How is Bladder Cancer Diagnosed?

If you and your health care provider believe that you have a problem, you may be referred to a urologist. A urologist is a doctor who specializes in problems of the urinary system and male reproductive system.

There is no single test to check for bladder cancer. If you have symptoms of bladder cancer, your doctor may perform 1 or more of the following tests.

Medical History and Physical Exam

Your doctor will ask about your contact with things known to cause bladder cancer such as tobacco smoke (from your own use or secondhand smoke) or chemicals. You will also be asked if there is a family history of bladder cancer. Your doctor will check you for signs of disease.


For this test you will provide a urine sample. Specialists will check the color of the urine and its contents. They may also perform urine cytology. For this, your urine is viewed under a microscope to look for cancer cells test . Urine can also be tested for other things linked with cancer cells (tumor markers).

Imaging Tests

Your doctor may request a computerized tomography (CT) scan. These scans are like X-rays, but they take more detailed pictures of your organs. Your doctor may order images of the kidneys, ureters and bladder to check for problems. If there is blood in the urine, it could have come from anywhere in the urinary tract. The scans will help the doctor see the problem. This is most often done with a CT urogram (CT scan focused on the urinary tract).


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Cystoscopy allows your doctor to see directly inside the bladder and inspect the inner surfaces for signs of cancer. It is most often done in the doctor's office. To make the test more comfortable, you will have local anesthesia (medicine to block pain in the area) or light sedation (to help you relax and to block pain). In some cases you may receive general anesthesia (to put you to sleep).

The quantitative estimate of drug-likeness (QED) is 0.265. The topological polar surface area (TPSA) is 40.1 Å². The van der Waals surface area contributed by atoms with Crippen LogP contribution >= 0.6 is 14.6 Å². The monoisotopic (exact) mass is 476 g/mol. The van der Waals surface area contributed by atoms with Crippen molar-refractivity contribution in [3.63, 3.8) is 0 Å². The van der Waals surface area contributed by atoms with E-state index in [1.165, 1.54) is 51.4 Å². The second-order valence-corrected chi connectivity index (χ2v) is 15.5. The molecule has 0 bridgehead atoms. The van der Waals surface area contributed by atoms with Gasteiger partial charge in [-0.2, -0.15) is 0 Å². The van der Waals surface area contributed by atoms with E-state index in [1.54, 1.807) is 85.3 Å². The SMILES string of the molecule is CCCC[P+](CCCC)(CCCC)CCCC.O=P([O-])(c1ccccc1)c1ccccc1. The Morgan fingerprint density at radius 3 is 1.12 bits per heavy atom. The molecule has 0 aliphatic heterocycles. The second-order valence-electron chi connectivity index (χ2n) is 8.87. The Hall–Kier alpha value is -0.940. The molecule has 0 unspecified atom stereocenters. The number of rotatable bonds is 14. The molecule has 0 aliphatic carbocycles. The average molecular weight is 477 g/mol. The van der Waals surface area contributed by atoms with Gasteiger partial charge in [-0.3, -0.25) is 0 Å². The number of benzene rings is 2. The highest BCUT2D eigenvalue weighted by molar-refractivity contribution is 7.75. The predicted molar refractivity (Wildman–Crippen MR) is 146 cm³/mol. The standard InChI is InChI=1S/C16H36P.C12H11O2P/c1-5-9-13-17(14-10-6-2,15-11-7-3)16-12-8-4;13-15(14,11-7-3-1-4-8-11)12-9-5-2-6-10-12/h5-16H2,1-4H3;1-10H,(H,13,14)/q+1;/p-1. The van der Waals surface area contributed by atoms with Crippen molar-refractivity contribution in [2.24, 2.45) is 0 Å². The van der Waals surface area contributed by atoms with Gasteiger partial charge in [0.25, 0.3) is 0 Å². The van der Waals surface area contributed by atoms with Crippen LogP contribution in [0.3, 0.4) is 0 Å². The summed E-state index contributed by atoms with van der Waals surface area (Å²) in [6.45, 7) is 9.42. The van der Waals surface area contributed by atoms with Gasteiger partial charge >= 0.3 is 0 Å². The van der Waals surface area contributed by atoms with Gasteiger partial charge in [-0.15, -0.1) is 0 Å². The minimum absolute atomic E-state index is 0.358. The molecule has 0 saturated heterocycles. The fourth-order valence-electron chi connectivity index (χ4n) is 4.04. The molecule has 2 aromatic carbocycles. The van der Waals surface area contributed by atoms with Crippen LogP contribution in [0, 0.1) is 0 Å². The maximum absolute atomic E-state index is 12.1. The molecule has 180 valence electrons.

The urologist uses a cystoscope, which is a soft, thin tube with a light and a lens or a small video camera on the end. The cystoscope is moved through the opening of the urethra (where urine leaves your body) and into the bladder. The scope inserts sterile salt water to expand the bladder. This allows the doctor to get a better look at the bladder lining.

If tumors are present, the doctor notes their appearance, number, location and size.

Because removal (resection) of the tumors often cannot be done with local anesthesia alone, you may be scheduled to return for surgery to remove the tumor under general or spinal anesthesia. This surgery is called transurethral resection of bladder tumor (TURBT). (See Treatment section for more information on TURBT.)


If you are put to sleep for cystoscopy , your doctor can also do a biopsy. A biopsy is when samples of tissue are removed to see if cancer is present. A pathologist (a specialist who identifies changes in body tissue) examines the tissue under a microscope to check for cancer cells.

To remove tissue, the doctor inserts a resectoscope through the urethra into the bladder. This is a viewing instrument similar to the cystoscope, but it contains a wire loop at the end to remove the tissue.